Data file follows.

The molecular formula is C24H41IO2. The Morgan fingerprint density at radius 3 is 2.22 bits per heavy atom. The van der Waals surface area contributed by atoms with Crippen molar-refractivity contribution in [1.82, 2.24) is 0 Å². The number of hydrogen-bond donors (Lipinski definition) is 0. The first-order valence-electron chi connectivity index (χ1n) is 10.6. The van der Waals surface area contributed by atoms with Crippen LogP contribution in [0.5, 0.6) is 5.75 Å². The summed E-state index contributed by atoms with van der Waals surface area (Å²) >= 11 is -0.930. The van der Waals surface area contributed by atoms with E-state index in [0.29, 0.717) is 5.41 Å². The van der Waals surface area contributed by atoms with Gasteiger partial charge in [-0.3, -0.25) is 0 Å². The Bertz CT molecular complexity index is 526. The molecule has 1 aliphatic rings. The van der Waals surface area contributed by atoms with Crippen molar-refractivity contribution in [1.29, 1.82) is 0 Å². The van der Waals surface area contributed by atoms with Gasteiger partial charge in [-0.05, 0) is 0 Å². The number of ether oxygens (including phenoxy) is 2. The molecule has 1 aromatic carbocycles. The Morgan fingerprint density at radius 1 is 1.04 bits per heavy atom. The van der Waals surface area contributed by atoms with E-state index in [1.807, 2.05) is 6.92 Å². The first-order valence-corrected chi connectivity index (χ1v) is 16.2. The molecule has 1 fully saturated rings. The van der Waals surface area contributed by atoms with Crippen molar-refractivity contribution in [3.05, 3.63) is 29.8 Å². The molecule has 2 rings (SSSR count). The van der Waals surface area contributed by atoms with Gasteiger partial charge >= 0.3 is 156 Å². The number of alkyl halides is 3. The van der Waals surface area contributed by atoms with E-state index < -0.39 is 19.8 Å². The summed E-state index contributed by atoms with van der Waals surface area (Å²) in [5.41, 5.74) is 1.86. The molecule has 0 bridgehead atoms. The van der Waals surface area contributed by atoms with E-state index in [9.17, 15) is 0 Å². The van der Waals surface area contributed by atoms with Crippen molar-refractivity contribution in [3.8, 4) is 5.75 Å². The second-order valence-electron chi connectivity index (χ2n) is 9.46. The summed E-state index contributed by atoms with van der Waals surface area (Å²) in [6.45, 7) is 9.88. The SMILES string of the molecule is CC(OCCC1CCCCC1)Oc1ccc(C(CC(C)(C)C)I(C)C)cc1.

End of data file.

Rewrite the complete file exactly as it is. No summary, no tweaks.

The molecular formula is C24H41IO2. The Morgan fingerprint density at radius 3 is 2.22 bits per heavy atom. The van der Waals surface area contributed by atoms with Crippen molar-refractivity contribution in [1.82, 2.24) is 0 Å². The number of hydrogen-bond donors (Lipinski definition) is 0. The first-order valence-electron chi connectivity index (χ1n) is 10.6. The van der Waals surface area contributed by atoms with Crippen LogP contribution in [0.5, 0.6) is 5.75 Å². The summed E-state index contributed by atoms with van der Waals surface area (Å²) >= 11 is -0.930. The van der Waals surface area contributed by atoms with E-state index in [0.29, 0.717) is 5.41 Å². The van der Waals surface area contributed by atoms with Gasteiger partial charge in [-0.3, -0.25) is 0 Å². The Bertz CT molecular complexity index is 526. The molecule has 1 aliphatic rings. The van der Waals surface area contributed by atoms with Crippen molar-refractivity contribution in [1.29, 1.82) is 0 Å². The van der Waals surface area contributed by atoms with Gasteiger partial charge in [-0.05, 0) is 0 Å². The number of ether oxygens (including phenoxy) is 2. The molecule has 1 aromatic carbocycles. The Morgan fingerprint density at radius 1 is 1.04 bits per heavy atom. The van der Waals surface area contributed by atoms with E-state index in [1.807, 2.05) is 6.92 Å². The first-order valence-corrected chi connectivity index (χ1v) is 16.2. The molecule has 1 fully saturated rings. The van der Waals surface area contributed by atoms with Crippen molar-refractivity contribution in [3.05, 3.63) is 29.8 Å². The molecule has 2 rings (SSSR count). The van der Waals surface area contributed by atoms with Gasteiger partial charge >= 0.3 is 156 Å². The number of alkyl halides is 3. The van der Waals surface area contributed by atoms with E-state index < -0.39 is 19.8 Å². The summed E-state index contributed by atoms with van der Waals surface area (Å²) in [5.41, 5.74) is 1.86. The molecule has 0 bridgehead atoms. The van der Waals surface area contributed by atoms with E-state index in [9.17, 15) is 0 Å². The van der Waals surface area contributed by atoms with Crippen molar-refractivity contribution in [3.8, 4) is 5.75 Å². The second-order valence-electron chi connectivity index (χ2n) is 9.46. The summed E-state index contributed by atoms with van der Waals surface area (Å²) in [6.45, 7) is 9.88. The SMILES string of the molecule is CC(OCCC1CCCCC1)Oc1ccc(C(CC(C)(C)C)I(C)C)cc1.